Biologist Lynn Margulis, to whom Mann refers at numerous points in the book, insisted that it is the fate of every successful species—including humans—to wipe itself out. And so she believed, according to Mann, that both Borlaug and Vogt were wrong to think they could stop us from destroying ourselves.

But Mann ultimately clings to the hope that, whatever approach or combination of approaches wins out, the human species will be able to maintain its success indefinitely. He insists that “Wizards and Prophets…both assume…that human beings are special creatures who can escape the fate of other successful species.”

Mann hopefully cites recent progress in freeing slaves, empowering women and reducing violence and asks, “Is it really impossible to believe that we wouldn’t use [our] talents and…resources to draw back before the abyss?”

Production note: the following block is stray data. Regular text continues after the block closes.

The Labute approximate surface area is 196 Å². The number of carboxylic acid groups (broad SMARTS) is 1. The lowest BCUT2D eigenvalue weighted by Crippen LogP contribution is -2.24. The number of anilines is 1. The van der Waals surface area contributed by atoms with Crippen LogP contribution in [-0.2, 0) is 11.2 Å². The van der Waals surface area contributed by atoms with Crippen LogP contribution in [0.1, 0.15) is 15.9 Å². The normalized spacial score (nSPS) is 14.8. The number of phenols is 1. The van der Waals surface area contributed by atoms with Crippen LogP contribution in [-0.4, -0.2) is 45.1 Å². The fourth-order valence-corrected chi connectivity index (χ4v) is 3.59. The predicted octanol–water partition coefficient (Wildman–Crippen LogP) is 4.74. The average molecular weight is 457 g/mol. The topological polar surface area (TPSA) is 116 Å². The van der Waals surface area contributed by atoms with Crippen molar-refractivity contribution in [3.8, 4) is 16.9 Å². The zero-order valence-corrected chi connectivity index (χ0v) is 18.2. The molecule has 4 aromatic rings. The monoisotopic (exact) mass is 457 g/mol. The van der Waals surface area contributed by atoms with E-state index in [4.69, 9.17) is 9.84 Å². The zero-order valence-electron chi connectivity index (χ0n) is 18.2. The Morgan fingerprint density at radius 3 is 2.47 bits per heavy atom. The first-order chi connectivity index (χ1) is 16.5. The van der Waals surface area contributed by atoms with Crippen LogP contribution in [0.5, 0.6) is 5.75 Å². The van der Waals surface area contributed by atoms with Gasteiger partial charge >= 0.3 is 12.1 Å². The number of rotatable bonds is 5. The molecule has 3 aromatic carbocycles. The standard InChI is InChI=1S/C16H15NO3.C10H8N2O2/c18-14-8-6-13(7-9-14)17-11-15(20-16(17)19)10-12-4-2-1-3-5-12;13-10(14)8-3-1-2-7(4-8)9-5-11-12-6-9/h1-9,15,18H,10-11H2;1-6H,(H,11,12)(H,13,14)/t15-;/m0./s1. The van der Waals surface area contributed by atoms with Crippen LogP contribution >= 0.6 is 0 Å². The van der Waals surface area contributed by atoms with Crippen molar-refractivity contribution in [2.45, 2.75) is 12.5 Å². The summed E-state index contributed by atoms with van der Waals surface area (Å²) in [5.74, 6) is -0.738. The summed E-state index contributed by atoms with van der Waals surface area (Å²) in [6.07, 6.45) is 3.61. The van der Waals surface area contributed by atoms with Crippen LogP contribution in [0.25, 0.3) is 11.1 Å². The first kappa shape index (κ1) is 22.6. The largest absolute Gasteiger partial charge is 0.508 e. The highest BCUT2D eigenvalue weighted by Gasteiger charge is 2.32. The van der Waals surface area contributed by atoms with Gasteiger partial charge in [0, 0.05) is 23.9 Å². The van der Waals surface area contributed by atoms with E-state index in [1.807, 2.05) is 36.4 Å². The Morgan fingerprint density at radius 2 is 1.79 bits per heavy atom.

Having insisted that The Wizard and the Prophet is “a book about the future that makes no predictions,” he ends with a vague fear. “It is terrible to suppose that we could get so many other things right,” he says, “and get this one wrong.”


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Work for Truth

Galileo's 'somewhat shriveled, spindly finger' preserved in the Galileo Museum in Florence

Alice Dreger, a medical social advocate and bioethicist, titled her book Galileo’s Middle Finger for the actual digit preserved in the Galileo Museum in Florence, Italy. She considers it a symbol of “Galileo’s contentious nature, his belief in the righteousness of science, his ego, his burning knowledge that he and Copernicus were right.”

In GMF, Dreger describes the necessity of insisting on empirical truth for the establishment of justice: